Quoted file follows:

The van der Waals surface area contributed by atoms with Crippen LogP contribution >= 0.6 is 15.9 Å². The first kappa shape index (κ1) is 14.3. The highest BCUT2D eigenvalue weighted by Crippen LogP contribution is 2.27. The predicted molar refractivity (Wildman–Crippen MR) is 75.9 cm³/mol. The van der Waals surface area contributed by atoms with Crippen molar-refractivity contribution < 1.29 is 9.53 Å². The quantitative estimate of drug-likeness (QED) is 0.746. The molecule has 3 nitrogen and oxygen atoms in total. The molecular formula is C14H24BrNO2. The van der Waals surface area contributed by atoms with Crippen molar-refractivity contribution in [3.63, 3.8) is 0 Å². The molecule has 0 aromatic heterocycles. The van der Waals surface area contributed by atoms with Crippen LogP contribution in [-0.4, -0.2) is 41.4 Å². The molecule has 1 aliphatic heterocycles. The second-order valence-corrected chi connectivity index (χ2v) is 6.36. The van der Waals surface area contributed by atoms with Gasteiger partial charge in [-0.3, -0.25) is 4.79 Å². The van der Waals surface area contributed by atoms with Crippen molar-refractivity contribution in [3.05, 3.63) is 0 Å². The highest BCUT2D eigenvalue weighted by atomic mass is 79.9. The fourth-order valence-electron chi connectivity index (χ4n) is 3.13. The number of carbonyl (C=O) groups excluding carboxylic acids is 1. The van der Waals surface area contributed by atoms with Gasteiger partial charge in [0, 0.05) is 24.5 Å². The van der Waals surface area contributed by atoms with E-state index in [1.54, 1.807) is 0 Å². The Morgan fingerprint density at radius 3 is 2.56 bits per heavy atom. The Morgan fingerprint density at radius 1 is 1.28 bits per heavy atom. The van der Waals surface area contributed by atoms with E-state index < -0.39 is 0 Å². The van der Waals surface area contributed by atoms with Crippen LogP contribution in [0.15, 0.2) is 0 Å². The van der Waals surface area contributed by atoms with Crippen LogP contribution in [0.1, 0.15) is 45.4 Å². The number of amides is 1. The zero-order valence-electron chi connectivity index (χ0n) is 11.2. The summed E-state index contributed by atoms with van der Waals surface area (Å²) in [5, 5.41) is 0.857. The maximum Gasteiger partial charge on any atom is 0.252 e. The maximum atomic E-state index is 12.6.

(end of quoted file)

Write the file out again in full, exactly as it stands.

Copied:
The van der Waals surface area contributed by atoms with Crippen LogP contribution >= 0.6 is 15.9 Å². The first kappa shape index (κ1) is 14.3. The highest BCUT2D eigenvalue weighted by Crippen LogP contribution is 2.27. The predicted molar refractivity (Wildman–Crippen MR) is 75.9 cm³/mol. The van der Waals surface area contributed by atoms with Crippen molar-refractivity contribution < 1.29 is 9.53 Å². The quantitative estimate of drug-likeness (QED) is 0.746. The molecule has 3 nitrogen and oxygen atoms in total. The molecular formula is C14H24BrNO2. The van der Waals surface area contributed by atoms with Crippen molar-refractivity contribution in [3.63, 3.8) is 0 Å². The molecule has 0 aromatic heterocycles. The van der Waals surface area contributed by atoms with Crippen LogP contribution in [-0.4, -0.2) is 41.4 Å². The molecule has 1 aliphatic heterocycles. The second-order valence-corrected chi connectivity index (χ2v) is 6.36. The van der Waals surface area contributed by atoms with Gasteiger partial charge in [-0.3, -0.25) is 4.79 Å². The van der Waals surface area contributed by atoms with Crippen molar-refractivity contribution in [3.05, 3.63) is 0 Å². The highest BCUT2D eigenvalue weighted by atomic mass is 79.9. The fourth-order valence-electron chi connectivity index (χ4n) is 3.13. The number of carbonyl (C=O) groups excluding carboxylic acids is 1. The van der Waals surface area contributed by atoms with Gasteiger partial charge in [0, 0.05) is 24.5 Å². The van der Waals surface area contributed by atoms with E-state index in [1.54, 1.807) is 0 Å². The Morgan fingerprint density at radius 3 is 2.56 bits per heavy atom. The Morgan fingerprint density at radius 1 is 1.28 bits per heavy atom. The van der Waals surface area contributed by atoms with E-state index < -0.39 is 0 Å². The van der Waals surface area contributed by atoms with Crippen LogP contribution in [0.15, 0.2) is 0 Å². The van der Waals surface area contributed by atoms with Crippen LogP contribution in [0.1, 0.15) is 45.4 Å². The number of amides is 1. The zero-order valence-electron chi connectivity index (χ0n) is 11.2. The summed E-state index contributed by atoms with van der Waals surface area (Å²) in [5, 5.41) is 0.857. The maximum Gasteiger partial charge on any atom is 0.252 e. The maximum atomic E-state index is 12.6.